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Ethics for the 21st Century – Part 3

Ethics for the 21st Century

There is a vast chasm of difference between individuals who dedicate their lives to Jesus, and organizations (other than churches) that choose to embrace the Christian philosophy as their moral foundation. There seems to be a sense that Christianity is exclusively for religious institutions, and all other organizations are better served by a modernist and secular worldview that embraces a humanistic philosophy, considers the diversity of belief to be a virtue, and upholds the rules of science and reason as the best foundation for ethical reasoning.

Regardless of an organization's type and purpose, all organizations will employ some system of ethics to make decisions involving human relationships. The ethical foundation may be decided on through a deliberate effort, or it may occur in a manner that is essentially accidental and unnoticed; nevertheless, each organization will adopt some ethical system. Moreover, that ethical system will eventually be tested with difficult situations, and often under the worst possible circumstances. Therefore, it makes sense for leaders to examine the ethical dimensions of the organizations they serve and purposefully decide which of the many ethical paths they will follow.

Postmodernism argues that eventually all worldviews, and the ethical systems they support, will fail and decay into meaninglessness. However, in much the same manner that Christianity offers salvation to individuals, the adaptation of Christian ethics offers 21st-century organizations is an alternative that is worth considering.

Advantages of Christian Ethics

Postmodernism asserts that the scientific approach tends to break ethics into smaller and smaller pieces until it cannot be put back together again, and it loses all meaning. Christianity responds by arguing that Scripture enables organizations to transform the character of their members into a form that more closely aligns with the mystery of God’s love. The ethical decisions which eventually emerge from within the transformed members accomplish organizational objectives in a morally correct manner that can be considered meaningful.

Even though Scriptural messages are open to interpretation; it is in a manner that revolves around the singularity of Jesus' life, death, and resurrection. Thousands of years of analysis and tradition form a bedrock of moral principles that result in consistently ethical decisions over time. This benefits an organization in that they become largely immune to the shifting cultural norms and popular opinion.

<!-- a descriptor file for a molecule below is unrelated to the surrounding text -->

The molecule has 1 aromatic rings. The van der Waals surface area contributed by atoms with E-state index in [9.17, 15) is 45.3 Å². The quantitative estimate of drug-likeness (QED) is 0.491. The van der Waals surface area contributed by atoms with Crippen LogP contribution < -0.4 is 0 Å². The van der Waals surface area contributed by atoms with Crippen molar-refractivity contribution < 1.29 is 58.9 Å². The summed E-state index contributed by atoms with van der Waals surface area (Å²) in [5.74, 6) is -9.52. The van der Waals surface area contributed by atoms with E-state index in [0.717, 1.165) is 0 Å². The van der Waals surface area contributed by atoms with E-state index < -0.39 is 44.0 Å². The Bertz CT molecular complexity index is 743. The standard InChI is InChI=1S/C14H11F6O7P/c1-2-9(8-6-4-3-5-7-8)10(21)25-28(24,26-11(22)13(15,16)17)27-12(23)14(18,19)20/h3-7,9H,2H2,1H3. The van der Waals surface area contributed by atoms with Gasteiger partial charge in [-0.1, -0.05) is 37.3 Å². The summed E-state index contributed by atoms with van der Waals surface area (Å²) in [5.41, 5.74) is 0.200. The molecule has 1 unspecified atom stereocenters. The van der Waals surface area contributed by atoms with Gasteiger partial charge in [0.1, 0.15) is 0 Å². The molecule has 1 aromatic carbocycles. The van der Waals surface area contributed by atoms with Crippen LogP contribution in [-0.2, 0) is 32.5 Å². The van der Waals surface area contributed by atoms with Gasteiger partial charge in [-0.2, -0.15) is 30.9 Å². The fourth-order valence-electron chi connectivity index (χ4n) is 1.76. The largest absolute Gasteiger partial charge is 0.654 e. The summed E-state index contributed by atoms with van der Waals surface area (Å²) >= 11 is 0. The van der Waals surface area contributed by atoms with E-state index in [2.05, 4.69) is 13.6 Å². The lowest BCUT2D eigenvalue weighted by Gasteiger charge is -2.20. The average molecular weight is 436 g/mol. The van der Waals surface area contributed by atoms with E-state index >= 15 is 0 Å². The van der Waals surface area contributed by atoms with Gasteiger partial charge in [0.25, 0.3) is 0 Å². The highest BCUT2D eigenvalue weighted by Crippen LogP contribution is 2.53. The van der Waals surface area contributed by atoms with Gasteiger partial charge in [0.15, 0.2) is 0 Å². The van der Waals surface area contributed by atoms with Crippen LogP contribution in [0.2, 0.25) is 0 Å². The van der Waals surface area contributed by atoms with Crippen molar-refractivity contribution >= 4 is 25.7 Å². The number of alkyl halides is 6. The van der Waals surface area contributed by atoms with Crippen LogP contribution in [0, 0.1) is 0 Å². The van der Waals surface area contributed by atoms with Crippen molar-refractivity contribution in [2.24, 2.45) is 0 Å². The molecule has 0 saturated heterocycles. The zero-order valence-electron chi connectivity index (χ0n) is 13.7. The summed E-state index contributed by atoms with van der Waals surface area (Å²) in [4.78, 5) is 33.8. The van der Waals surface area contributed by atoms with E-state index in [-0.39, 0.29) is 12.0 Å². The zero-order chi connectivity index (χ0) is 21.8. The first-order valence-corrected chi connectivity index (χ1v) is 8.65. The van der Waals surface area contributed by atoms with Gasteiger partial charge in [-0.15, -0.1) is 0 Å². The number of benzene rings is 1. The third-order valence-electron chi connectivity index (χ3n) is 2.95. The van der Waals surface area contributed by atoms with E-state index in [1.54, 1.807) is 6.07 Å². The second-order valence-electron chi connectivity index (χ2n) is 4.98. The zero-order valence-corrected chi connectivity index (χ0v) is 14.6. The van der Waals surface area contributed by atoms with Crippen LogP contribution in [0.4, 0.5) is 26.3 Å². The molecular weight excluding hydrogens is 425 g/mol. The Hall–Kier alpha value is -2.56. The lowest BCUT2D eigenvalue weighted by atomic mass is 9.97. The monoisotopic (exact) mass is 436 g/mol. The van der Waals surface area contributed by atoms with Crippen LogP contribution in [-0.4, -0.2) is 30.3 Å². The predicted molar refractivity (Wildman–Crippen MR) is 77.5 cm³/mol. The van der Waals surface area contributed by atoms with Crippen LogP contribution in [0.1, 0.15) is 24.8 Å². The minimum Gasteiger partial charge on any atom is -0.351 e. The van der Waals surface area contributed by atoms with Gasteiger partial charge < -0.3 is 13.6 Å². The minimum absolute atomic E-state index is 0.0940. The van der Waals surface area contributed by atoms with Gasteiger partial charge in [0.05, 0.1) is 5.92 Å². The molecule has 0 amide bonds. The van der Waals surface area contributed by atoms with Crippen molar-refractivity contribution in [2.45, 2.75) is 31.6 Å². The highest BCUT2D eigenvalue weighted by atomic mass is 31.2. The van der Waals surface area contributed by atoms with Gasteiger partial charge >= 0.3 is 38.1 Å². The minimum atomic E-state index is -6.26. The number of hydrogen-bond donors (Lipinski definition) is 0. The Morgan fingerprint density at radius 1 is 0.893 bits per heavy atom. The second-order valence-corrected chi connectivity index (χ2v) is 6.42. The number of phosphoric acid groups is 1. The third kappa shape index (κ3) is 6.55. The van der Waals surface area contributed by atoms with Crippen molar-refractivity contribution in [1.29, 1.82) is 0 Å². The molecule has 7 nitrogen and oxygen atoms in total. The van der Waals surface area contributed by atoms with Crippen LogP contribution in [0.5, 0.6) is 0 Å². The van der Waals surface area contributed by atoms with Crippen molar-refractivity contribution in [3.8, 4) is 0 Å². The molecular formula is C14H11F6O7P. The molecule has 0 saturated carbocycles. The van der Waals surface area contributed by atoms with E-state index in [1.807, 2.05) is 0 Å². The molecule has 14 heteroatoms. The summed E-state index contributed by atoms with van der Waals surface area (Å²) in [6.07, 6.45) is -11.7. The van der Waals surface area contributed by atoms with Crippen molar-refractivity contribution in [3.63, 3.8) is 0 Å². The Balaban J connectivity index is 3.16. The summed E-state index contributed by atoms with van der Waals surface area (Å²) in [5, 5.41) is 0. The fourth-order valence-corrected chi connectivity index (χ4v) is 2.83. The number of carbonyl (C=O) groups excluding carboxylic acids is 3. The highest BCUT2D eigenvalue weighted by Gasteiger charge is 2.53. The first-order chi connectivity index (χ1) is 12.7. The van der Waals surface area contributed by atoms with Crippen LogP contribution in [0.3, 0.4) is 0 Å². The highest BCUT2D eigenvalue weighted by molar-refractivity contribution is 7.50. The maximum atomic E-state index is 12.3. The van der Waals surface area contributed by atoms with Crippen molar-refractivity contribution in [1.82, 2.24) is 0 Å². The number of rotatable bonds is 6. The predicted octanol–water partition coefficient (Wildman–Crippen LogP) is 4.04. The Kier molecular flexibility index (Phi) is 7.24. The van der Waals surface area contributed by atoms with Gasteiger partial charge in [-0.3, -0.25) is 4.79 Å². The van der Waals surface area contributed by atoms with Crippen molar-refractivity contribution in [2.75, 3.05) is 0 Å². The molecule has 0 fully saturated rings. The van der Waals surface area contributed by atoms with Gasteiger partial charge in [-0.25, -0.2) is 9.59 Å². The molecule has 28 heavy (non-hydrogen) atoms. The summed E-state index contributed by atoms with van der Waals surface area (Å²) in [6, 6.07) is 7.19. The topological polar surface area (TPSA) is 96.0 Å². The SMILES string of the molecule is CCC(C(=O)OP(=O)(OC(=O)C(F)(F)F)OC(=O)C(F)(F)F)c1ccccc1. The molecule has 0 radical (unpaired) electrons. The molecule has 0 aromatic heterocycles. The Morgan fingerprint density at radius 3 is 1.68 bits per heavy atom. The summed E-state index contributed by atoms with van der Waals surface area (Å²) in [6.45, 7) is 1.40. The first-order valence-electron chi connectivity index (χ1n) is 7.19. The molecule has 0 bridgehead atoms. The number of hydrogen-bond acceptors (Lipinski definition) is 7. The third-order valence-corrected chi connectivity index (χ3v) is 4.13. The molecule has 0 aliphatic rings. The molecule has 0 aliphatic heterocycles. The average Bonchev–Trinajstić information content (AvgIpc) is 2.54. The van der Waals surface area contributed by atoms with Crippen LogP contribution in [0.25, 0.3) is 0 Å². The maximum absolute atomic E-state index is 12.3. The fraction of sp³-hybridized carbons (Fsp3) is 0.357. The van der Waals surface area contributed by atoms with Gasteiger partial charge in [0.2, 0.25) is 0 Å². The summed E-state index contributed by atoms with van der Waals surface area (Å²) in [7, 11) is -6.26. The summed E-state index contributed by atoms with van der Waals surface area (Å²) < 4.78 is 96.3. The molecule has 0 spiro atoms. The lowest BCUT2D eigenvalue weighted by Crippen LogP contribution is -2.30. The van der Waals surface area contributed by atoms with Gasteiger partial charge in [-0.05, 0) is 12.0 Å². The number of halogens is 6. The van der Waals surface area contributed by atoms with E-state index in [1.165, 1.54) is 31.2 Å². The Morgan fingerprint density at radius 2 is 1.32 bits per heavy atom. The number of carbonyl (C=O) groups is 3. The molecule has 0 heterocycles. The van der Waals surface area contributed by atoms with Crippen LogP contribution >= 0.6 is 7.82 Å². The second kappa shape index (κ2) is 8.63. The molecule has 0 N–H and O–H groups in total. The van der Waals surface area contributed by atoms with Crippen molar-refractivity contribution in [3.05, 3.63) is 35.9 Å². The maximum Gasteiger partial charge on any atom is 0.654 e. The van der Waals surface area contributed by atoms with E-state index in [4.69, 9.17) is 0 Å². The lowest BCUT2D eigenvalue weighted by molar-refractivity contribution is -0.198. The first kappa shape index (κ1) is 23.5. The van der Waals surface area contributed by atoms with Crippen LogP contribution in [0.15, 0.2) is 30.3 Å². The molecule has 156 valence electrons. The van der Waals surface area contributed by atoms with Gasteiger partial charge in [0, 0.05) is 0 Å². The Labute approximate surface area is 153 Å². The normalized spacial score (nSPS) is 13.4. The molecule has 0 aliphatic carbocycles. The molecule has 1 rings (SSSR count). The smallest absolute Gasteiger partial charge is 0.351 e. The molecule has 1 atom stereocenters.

Christianity is unique in that its most highly valued utilitarian ends are the virtues of love, joy, and hope. With Scripture placed firmly as the source of knowledge about God's love and God's will, the Christian organization is free to use the traditions of the church, personal experiences and human reason to draw out the solutions to whatever ethical dilemmas it may encounter.

Disadvantages of Christian Ethics

Modernism emerged from the Age of Enlightenment in large part as a critique of Christian philosophy. Because of this, it is not in vogue for 21st-century organizations to adopt a Christian philosophical base, and indeed most organizations advocate for the humanistic value of diversity rather than embrace a Scriptural foundation for ethical conduct. Therefore, a significant disadvantage to the Christian organization is that it would be widely rejected by those who hold a modernist or postmodernist worldview.

Any benefits accrued to the Christian organization from embracing an ethical philosophy that is consistent over time are likely to be offset by conflicts and lawsuits such as those encountered by Chick-fil-A and Hobby Lobby when they resisted popular cultural norms to remain morally consistent with their Christian views.


The modernist worldview with its humanistic morality dominates our cultural thinking, and so long as it works there is no reason to change that. However, it is the arguments from postmodernism, which questions the legitimacy of information gained from science and brings into focus the inadequacy of human reason to discern absolute truth that ultimately creates a crisis of meaning and purpose. Deepening the crisis is the fact that postmodernism offers no real solutions to the problem of a mindless, directionless universe beyond a descent into self-referential egoism.

The Christian faith has endured persecution at the hands of Roman emperors, wars for religious domination, and reformations that make the changes wrought by the Age of Enlightenment and the rise of Modernity seem tame by comparison. If the postmodernist critique of modernity is correct (in that meaning and purpose cannot ultimately be derived through science and reason alone) Christianity stands ready for reconsideration as a foundational source of ethical thought for the organizations of the 21st century.


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